Here's a look at the texture. No sun when I was taking these shots; it was out earlier for a bit when I was on my walk.

You can see a couple straight lines of quilting on the back; I always stabilize the quilt even when doing an all-over, by stitching in the ditch in a grid along the block seams.

I did an all-over meander on the quilt, one of my favourites, that I still do on the longarm, an open poofy flower and loops and leaves. It's great for a quilt like this.

I'll maybe do a quick tutorial on it in a future post, as it's open, fast, and forgiving. And no back-tracking. 😉
That green is a woven fabric, ah the texture on your fingertips!

I can't recall (and don't have any notes) as to whether I quilted this in thirds, but if not thirds, then halves. You can read a tutorial on doing that here. It, along with spray-basting, changed my quilting life round about 2000, five years in. The previous five years I was not as enamoured of the quilting part of making a quilt, mainly because of a "hate safety pins" relationship (hit 'em with my needle, or sewed over them, and then had to break thread, or poked myself MANY a time closing them, yeah yeah, I even used a grapefruit spoon to help close them, not a fan).
Rather faded, written with a brown Pigma Micron pen. Sherwood Park, AB, Dec. 2008.

This quilt was named Sunny Days because almost all days in Florida are sunny, and having that condo to go to in every school break helped me get through the last years of teaching. I never did do well in the long dark frigid months of winter in Alberta, especially after having spent five years in Essex County, where the winters are a lot milder and shorter. I need sunlight. My family rolls their eyes when I talk about weather, but I am mildly affected by it, and I know a lot of people who are. At least Alberta does have the blue skies and sunshine, even though the winter days are short, and the outdoor temperature may be -30C for days and days on end.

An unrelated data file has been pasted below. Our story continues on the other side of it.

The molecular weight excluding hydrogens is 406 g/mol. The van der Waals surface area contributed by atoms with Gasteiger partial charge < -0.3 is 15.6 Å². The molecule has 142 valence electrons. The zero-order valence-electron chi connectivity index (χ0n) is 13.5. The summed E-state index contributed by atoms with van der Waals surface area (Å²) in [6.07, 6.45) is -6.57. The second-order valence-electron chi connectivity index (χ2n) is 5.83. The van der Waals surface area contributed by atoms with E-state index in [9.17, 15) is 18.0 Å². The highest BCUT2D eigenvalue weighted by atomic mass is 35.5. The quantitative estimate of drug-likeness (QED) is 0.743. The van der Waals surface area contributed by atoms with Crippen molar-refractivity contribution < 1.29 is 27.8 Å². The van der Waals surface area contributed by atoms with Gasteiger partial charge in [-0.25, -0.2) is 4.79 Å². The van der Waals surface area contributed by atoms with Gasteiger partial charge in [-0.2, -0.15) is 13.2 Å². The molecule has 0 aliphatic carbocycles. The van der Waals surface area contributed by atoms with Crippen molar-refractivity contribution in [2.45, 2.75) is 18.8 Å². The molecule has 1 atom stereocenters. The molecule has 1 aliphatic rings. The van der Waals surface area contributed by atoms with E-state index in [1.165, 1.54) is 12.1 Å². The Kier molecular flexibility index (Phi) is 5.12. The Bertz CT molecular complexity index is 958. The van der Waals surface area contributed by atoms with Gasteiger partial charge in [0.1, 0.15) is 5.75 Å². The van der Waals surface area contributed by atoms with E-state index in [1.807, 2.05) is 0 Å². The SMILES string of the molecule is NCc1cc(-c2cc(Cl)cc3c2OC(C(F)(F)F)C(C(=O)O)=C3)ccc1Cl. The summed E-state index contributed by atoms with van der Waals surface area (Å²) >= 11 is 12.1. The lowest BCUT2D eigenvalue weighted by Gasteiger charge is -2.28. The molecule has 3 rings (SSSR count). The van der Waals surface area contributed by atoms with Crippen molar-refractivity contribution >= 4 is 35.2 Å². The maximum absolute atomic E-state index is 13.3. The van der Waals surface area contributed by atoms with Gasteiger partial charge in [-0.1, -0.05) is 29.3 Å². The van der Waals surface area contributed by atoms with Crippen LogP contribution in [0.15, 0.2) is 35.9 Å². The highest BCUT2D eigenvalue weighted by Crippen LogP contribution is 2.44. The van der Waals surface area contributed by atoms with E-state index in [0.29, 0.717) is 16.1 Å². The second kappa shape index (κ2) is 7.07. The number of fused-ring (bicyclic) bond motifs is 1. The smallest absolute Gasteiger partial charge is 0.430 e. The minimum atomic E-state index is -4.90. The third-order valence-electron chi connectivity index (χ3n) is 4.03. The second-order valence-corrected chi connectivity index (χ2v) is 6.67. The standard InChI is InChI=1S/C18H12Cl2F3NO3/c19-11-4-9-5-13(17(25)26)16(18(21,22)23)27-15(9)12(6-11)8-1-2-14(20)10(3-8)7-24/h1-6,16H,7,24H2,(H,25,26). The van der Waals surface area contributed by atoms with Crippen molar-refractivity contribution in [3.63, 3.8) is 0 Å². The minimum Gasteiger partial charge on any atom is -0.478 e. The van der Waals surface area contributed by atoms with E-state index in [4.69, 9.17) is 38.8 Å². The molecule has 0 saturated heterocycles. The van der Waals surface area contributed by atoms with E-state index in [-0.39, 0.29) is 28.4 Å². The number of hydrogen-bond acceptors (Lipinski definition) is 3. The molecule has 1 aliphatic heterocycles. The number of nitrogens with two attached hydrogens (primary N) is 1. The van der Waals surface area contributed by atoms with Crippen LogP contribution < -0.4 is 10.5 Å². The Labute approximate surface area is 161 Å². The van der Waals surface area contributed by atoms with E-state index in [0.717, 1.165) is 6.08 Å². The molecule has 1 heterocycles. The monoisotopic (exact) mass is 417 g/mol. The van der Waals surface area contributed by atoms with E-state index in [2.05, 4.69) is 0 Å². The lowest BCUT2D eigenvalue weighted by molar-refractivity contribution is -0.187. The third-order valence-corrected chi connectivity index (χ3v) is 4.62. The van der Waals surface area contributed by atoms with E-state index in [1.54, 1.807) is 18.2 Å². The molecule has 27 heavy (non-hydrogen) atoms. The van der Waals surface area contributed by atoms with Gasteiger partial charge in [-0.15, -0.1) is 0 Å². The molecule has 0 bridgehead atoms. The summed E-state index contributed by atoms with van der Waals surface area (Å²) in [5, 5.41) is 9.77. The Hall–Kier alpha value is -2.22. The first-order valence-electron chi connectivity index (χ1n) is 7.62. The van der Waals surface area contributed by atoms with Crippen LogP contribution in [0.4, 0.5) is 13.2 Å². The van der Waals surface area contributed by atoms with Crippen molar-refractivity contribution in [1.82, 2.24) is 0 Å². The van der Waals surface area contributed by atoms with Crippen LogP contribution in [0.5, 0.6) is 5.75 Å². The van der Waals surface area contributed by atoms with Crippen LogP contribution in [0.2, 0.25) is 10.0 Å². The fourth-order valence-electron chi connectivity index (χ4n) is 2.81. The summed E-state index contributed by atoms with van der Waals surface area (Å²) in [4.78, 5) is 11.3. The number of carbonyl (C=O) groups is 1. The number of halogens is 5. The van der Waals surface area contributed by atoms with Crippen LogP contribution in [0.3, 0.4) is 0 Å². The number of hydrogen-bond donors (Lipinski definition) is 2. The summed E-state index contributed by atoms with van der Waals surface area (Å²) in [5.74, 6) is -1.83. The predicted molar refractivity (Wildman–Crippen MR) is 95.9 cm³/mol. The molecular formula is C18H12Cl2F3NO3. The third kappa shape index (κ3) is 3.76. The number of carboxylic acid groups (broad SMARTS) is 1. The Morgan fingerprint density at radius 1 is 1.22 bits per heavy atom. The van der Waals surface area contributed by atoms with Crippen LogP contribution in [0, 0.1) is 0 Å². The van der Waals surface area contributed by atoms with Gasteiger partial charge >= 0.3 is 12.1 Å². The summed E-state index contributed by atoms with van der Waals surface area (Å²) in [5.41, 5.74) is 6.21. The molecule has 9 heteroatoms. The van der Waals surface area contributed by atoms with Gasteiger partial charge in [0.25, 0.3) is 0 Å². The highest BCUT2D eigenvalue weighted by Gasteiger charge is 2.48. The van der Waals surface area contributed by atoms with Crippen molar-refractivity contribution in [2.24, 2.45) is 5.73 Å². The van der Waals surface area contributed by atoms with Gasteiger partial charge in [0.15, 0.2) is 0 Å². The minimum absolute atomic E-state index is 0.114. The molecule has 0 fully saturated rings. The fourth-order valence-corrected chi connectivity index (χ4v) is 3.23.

So the quilt has stayed with me all these years. It's been used as the extra quilt I like to have, even in menopause, even in summer, because of running AC, on top of me on my side of the bed. During the day I either fold it and drape it across a corner, or roll it and set it on top of a couple of other rolled up quilts.

A windy day today, even in our sheltered yard, meant it flapped around a bit in the crabapple tree, but I like this shot anyhow.

Our humongous maybe Norway, maybe Sycamore maple tree is starting to turn yellow, and dropping some of its leaves. I love autumn now we are living back here, where it is soft and gentle, like this quilt; however not soft colours, but glorious vibrant one that make my heart sing, as Mother Nature slowly adorns herself in her autumn finery.

Quilt Stats:
Pattern: ?? (to be updated when I find it or when my brain kicks in)
Size: 56 3/4" X 65 1/2" (after quilting)
Fabric: Simplicity by 3 Sisters for Moda (yay for a few scraps still!)
Backing: ?
Batting: Warm 'n Natural
Quilted: free-motion quilted on my Bernina,
Threads:  pieced on my Bernina with Gütermann cotton; quilted with Sulky Blendables

Linking up
Throwback Thursday at Quilting & Learning - what a combo
Confessions of a Fabric Addict

15 comments:

JanineMarie said...

Well, this is a surprise! I thought maybe you'd take the month off posting a TBT, too. This is such a soft, pretty quilt. I can see why you still use it. (And don't they just get softer with time and use?) The scallops are perfection, and oh my, you were doing awesome feathers back then already. I see you used Sulky Blendables for quilting. I was just looking at that thread the other day considering if I'd like to try it. I do like the quilt you ended up making for Brady. I need to study it a bit more to see how you pieced it.